using (StreamWriter writer = new StreamWriter(filePath))
            // Write the CSV header
            writer.WriteLine("Anonymous Name,Block Name,X,Y,Z,Rotation");

            // Iterate through all the entities in the current space
            foreach (ObjectId entityId in spaceRecord)
                Entity entity = tr.GetObject(entityId, OpenMode.ForRead) as Entity;

                // Check if the entity is a block reference and on the specified layer
                if (entity is BlockReference blockRef && blockRef.Layer.Equals(layerName, StringComparison.OrdinalIgnoreCase))
                    string AnonymousName = String.Empty;
                    // Get name of anonymous block
                    if (blockRef.IsDynamicBlock)
                        BlockTableRecord? blockTableRecord = tr.GetObject(blockRef.DynamicBlockTableRecord, OpenMode.ForRead) as BlockTableRecord;
                        AnonymousName = blockTableRecord?.Name?? String.Empty;
                        string blockName = blockRef.Name;
                        Point3d location = blockRef.Position;
                        double rotation = ToDeg(blockRef.Rotation);
                        // Write the block information to the CSV file
                        string blockName = blockRef.Name;
                        Point3d location = blockRef.Position;
                        double rotation = ToDeg(blockRef.Rotation);
                        // Write the block information to the CSV file

    editor.WriteMessage($"\nBlock information exported to: {filePath}");

double ToDeg(double rad)
    return rad * (180.0 / Math.PI);

This code snippet can available in the following GitHub repository: CadAddinManager

For those interested in utilizing AutoLISP, the following code snippet provides a quick way to access information about Anonymous block names:

(if (setq ss (ssget "_X" (list (cons 0 "INSERT"))))


      (while (setq en (ssname ss 0))


          (setq bna (vla-get-effectivename (vlax-ename->vla-object en)))

          (setq na (vla-get-name (vlax-ename->vla-object en)))

          (princ (strcat bna "\n"))

          (princ (strcat na "\n"))

          (ssdel en ss)





Extract with Speckle BIM

Speckle is a powerful platform designed to facilitate the extraction and exchange of information from various software programs used in the architecture, engineering, and construction (AEC) industry, such as Revit, AutoCAD, Rhino, and ArchiCAD. By leveraging Speckle, you can effortlessly transfer data from AutoCAD to the platform and access it using the provided API, enabling seamless utilization of the data from anywhere you need it.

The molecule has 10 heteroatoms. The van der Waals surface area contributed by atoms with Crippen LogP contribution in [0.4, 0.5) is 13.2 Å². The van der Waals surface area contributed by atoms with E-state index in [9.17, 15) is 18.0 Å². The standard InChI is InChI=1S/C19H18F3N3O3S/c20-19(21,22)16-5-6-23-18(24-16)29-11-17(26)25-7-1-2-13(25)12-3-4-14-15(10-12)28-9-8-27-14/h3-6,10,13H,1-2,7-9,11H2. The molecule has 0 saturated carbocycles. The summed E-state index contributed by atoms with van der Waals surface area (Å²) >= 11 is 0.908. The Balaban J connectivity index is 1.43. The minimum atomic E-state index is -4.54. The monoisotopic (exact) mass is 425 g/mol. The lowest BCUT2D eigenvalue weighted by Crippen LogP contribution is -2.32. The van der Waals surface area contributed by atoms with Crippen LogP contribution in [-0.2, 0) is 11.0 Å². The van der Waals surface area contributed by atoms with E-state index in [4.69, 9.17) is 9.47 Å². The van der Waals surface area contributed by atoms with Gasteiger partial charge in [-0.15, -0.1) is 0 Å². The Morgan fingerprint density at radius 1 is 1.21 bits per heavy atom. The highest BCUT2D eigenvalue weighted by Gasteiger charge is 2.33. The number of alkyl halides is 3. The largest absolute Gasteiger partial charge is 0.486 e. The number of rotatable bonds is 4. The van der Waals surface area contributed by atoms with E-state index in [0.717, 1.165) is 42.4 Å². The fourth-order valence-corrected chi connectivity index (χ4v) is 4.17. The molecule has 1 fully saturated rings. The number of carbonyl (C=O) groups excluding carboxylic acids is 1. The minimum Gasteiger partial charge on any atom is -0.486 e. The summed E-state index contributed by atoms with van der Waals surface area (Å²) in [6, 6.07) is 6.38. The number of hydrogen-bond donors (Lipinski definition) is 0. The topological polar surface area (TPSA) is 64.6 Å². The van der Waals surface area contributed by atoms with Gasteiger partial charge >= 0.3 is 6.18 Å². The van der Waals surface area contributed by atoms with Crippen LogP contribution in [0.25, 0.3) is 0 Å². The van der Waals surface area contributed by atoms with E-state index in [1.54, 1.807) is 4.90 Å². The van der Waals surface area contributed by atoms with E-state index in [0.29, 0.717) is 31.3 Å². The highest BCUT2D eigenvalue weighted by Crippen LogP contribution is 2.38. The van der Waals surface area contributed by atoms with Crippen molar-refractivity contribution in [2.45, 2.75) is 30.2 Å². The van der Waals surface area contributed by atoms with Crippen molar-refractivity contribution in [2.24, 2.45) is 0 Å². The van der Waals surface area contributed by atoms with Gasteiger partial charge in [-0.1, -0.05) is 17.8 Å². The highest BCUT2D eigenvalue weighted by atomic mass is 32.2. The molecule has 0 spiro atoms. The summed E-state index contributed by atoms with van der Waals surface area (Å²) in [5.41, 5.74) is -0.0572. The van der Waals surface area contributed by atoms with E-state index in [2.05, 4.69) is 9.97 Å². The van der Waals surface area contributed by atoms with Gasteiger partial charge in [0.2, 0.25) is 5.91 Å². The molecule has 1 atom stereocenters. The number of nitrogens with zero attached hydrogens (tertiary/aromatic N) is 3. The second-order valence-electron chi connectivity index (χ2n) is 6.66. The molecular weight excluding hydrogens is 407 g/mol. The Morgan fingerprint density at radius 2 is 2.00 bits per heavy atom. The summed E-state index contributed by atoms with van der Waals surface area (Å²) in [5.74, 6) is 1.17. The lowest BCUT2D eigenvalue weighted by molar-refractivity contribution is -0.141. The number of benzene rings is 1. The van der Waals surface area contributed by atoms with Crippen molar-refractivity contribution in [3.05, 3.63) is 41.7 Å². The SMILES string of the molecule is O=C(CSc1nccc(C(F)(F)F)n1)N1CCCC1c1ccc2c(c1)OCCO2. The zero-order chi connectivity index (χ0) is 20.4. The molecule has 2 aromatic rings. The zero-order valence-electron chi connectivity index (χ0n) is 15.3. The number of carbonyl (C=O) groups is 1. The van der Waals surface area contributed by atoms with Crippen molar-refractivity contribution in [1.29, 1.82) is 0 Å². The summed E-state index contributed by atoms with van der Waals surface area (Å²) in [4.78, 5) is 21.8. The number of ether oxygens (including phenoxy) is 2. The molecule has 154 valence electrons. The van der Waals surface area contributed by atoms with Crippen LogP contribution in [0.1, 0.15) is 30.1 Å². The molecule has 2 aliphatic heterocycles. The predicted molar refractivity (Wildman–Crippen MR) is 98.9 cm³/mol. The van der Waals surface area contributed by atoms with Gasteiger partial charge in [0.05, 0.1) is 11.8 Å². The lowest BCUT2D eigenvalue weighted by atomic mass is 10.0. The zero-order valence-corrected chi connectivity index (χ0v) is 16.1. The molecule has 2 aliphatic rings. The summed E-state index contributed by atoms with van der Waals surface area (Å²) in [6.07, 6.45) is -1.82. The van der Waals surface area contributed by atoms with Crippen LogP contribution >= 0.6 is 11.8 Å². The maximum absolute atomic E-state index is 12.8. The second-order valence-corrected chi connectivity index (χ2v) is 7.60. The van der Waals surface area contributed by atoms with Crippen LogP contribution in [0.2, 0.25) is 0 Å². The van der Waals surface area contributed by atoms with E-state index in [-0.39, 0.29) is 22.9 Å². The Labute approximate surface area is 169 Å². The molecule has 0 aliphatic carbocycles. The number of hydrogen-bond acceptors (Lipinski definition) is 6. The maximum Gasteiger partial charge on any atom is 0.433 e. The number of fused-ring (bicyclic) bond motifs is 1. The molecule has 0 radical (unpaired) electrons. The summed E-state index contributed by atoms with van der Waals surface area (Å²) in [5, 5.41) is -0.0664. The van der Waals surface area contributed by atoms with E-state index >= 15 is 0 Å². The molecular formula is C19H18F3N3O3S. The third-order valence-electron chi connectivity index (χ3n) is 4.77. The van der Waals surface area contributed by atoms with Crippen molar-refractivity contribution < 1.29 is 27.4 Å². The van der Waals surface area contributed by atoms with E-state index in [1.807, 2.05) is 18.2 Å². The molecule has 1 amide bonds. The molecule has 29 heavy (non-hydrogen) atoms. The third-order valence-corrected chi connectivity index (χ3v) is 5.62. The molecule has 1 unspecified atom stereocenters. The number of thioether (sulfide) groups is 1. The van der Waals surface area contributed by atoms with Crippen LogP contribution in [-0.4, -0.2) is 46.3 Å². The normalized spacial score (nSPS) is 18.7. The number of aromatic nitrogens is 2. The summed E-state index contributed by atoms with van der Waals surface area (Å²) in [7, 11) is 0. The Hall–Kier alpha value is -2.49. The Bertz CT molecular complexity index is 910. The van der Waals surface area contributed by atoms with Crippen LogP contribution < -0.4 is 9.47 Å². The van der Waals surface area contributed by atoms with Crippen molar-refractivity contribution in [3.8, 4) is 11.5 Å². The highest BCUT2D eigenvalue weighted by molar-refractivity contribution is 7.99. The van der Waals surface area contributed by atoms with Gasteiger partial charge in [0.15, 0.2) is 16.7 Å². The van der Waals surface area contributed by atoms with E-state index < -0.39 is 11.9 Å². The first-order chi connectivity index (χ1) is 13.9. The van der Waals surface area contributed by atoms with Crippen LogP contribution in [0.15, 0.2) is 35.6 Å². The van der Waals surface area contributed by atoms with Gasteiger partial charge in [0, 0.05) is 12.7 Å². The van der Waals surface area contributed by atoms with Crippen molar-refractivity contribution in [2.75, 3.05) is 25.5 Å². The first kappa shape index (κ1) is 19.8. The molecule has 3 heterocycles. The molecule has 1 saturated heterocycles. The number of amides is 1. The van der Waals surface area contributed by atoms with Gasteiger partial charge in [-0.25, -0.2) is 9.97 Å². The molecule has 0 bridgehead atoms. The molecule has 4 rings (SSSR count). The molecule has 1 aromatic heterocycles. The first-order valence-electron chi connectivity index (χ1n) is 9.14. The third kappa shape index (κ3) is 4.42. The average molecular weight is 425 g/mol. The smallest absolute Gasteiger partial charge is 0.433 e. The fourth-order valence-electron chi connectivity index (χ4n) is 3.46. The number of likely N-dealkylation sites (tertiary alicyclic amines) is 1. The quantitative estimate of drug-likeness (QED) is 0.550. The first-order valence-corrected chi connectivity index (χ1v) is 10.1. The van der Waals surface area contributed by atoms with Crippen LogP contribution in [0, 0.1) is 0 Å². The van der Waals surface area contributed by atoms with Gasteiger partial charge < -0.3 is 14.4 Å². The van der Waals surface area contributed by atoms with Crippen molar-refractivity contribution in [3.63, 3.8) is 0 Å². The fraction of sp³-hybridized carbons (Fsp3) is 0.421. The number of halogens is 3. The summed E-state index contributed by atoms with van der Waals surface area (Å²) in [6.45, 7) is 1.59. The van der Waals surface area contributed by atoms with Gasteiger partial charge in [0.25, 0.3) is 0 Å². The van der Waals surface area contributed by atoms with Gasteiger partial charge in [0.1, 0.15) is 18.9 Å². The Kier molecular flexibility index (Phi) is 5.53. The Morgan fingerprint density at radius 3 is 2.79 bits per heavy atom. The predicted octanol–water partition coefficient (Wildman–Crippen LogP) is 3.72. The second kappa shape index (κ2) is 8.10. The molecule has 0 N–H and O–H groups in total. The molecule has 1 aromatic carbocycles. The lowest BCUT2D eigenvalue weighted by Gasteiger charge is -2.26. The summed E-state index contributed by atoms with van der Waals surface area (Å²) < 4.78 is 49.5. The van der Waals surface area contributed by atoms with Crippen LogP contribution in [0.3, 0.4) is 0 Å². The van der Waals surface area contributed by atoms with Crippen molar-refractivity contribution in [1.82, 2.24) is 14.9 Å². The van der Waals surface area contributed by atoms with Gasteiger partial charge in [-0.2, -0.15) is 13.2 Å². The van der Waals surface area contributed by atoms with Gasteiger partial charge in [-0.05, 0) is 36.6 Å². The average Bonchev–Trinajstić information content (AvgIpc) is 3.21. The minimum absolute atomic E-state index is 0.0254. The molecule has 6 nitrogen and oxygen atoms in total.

To begin, it is essential to utilize the Speckle AutoCAD Plugin to send data from your AutoCAD software.

This is some process to save your data to csv

  • Download package Specklepy
# Install update Specklepy 
!pip install --upgrade pip
!pip install --upgrade specklepy
  • Authentication
# Import Library Specklepy
import specklepy
from specklepy.api.client import SpeckleClient
from specklepy.api.credentials import get_default_account
# Get your account info
account = get_default_account()
print("Name of account: " +
client = SpeckleClient(host="")
  • Get your stream with commit contains your data
# Get your stream sent from Autocad
# url =
streamId = "088f1b9f0d" 
stream =
print("Name of stream: " +
# Get all commit from your stream 
# get list of commits
commits = client.commit.list(streamId)
print("Number of commits: " + str(len(commits)))
# Get specific commit
commitId = "11ad702ec5"
commit = client.commit.get(streamId, commitId)
from specklepy.transports.server import ServerTransport
from specklepy.api import operations
transport = ServerTransport(client=client, stream_id=streamId)
res = operations.receive(commit.referencedObject, transport)
blocks = res["@Blocks"]
  • Transpose your data to DataFrame
# Create a dictionary with information of blocks
data = []
for block in blocks:
    dictBlocks = {}
    dictBlocks["Name"] =
    dictBlocks["X"] = block.transform.matrix[3]
    dictBlocks["Y"] = block.transform.matrix[7]
    dictBlocks["Z"] = block.transform.matrix[11]
  • Use numpy library to transpose to DataFrame and save csv file
# Create a dataframe with information of blocks
import pandas as pd
df = pd.DataFrame(data)
# Save dataframe to csv file
df.to_csv("blocks.csv", index=False)

How about rotation of block ?

Yes, by calculate angle with transformation matrix 4x4, we can calculate the angle of rotation, let me try send a block with location is :

x = 957.49
y = 15.0643969 
z = 0
rotation_angles = (20, 0, 0)  # Roll = 20 degrees

now, we will try create again Spatial Transformation Matrices from location of block and rotation angles to test what happens with data result from speckle server. A rotation matrix rotates an object about one of the three coordinate axes, or any arbitrary vector. The rotation matrix is more complex than the scaling and translation matrix since the whole 3x3 upper-left matrix is needed to express complex rotations. It is common to specify arbitrary rotations with a sequence of simpler ones each along one of the three cardinal axes. In each case, the rotation is through an angle, about the given axis. The following three matrices RX , RY and RZ and represent transformations that rotate points through the angle θ in radians about the coordinate origin:

import numpy as np
import math

def create_transform_matrix(x, y, z, rotation_angles):
    # Convert rotation angles to radians
    rotation_angles_radians = np.radians(rotation_angles)
    roll, pitch, yaw = rotation_angles_radians

    # Create rotation matrices for each axis
    rotation_x = np.array([
        [1, 0, 0, 0],
        [0, math.cos(roll), -math.sin(roll), 0],
        [0, math.sin(roll), math.cos(roll), 0],
        [0, 0, 0, 1]

    rotation_y = np.array([
        [math.cos(pitch), 0, math.sin(pitch), 0],
        [0, 1, 0, 0],
        [-math.sin(pitch), 0, math.cos(pitch), 0],
        [0, 0, 0, 1]

    rotation_z = np.array([
        [math.cos(yaw), -math.sin(yaw), 0, 0],